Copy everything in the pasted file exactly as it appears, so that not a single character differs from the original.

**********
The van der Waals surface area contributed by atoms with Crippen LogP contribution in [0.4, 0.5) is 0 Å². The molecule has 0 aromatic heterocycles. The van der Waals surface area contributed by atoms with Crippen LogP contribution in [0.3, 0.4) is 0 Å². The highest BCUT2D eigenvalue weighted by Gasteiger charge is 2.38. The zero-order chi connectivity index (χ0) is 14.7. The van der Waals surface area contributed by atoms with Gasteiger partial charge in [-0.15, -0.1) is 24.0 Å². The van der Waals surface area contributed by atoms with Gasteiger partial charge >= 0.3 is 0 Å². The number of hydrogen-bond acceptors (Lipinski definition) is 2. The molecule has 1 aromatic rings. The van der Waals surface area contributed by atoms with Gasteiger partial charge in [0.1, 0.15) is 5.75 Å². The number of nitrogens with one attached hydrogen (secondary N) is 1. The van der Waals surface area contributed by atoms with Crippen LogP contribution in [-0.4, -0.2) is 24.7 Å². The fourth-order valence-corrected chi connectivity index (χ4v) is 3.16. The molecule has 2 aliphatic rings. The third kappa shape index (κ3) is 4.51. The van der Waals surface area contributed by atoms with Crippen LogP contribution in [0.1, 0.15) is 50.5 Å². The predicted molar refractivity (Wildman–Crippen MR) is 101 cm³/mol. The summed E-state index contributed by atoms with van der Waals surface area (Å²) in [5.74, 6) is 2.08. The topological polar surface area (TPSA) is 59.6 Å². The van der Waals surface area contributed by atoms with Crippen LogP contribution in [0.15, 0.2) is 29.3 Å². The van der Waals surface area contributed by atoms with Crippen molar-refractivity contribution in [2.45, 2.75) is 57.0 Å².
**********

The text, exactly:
The van der Waals surface area contributed by atoms with Crippen LogP contribution in [0.4, 0.5) is 0 Å². The molecule has 0 aromatic heterocycles. The van der Waals surface area contributed by atoms with Crippen LogP contribution in [0.3, 0.4) is 0 Å². The highest BCUT2D eigenvalue weighted by Gasteiger charge is 2.38. The zero-order chi connectivity index (χ0) is 14.7. The van der Waals surface area contributed by atoms with Gasteiger partial charge in [-0.15, -0.1) is 24.0 Å². The van der Waals surface area contributed by atoms with Gasteiger partial charge >= 0.3 is 0 Å². The number of hydrogen-bond acceptors (Lipinski definition) is 2. The molecule has 1 aromatic rings. The van der Waals surface area contributed by atoms with Gasteiger partial charge in [0.1, 0.15) is 5.75 Å². The number of nitrogens with one attached hydrogen (secondary N) is 1. The van der Waals surface area contributed by atoms with Crippen LogP contribution in [-0.4, -0.2) is 24.7 Å². The fourth-order valence-corrected chi connectivity index (χ4v) is 3.16. The molecule has 2 aliphatic rings. The third kappa shape index (κ3) is 4.51. The van der Waals surface area contributed by atoms with Crippen LogP contribution in [0.1, 0.15) is 50.5 Å². The predicted molar refractivity (Wildman–Crippen MR) is 101 cm³/mol. The summed E-state index contributed by atoms with van der Waals surface area (Å²) in [5.74, 6) is 2.08. The topological polar surface area (TPSA) is 59.6 Å². The van der Waals surface area contributed by atoms with Crippen LogP contribution in [0.15, 0.2) is 29.3 Å². The van der Waals surface area contributed by atoms with Crippen molar-refractivity contribution in [2.45, 2.75) is 57.0 Å².